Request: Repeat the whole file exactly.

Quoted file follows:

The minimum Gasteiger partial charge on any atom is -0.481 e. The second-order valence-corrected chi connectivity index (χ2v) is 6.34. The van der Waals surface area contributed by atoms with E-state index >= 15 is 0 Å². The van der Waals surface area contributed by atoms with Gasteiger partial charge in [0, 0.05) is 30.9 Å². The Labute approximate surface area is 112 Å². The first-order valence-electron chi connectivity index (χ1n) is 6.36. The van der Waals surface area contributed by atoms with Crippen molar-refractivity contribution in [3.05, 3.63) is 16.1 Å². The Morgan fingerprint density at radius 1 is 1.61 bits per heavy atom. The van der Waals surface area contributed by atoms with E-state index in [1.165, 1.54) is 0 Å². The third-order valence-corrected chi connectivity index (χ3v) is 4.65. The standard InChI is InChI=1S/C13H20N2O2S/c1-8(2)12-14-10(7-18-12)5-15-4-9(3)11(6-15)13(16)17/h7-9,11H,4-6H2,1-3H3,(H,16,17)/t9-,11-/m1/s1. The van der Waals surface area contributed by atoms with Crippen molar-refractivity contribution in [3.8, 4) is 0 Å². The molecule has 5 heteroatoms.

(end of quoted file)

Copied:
The minimum Gasteiger partial charge on any atom is -0.481 e. The second-order valence-corrected chi connectivity index (χ2v) is 6.34. The van der Waals surface area contributed by atoms with E-state index >= 15 is 0 Å². The van der Waals surface area contributed by atoms with Gasteiger partial charge in [0, 0.05) is 30.9 Å². The Labute approximate surface area is 112 Å². The first-order valence-electron chi connectivity index (χ1n) is 6.36. The van der Waals surface area contributed by atoms with Crippen molar-refractivity contribution in [3.05, 3.63) is 16.1 Å². The Morgan fingerprint density at radius 1 is 1.61 bits per heavy atom. The van der Waals surface area contributed by atoms with E-state index in [1.165, 1.54) is 0 Å². The third-order valence-corrected chi connectivity index (χ3v) is 4.65. The standard InChI is InChI=1S/C13H20N2O2S/c1-8(2)12-14-10(7-18-12)5-15-4-9(3)11(6-15)13(16)17/h7-9,11H,4-6H2,1-3H3,(H,16,17)/t9-,11-/m1/s1. The van der Waals surface area contributed by atoms with Crippen molar-refractivity contribution in [3.8, 4) is 0 Å². The molecule has 5 heteroatoms.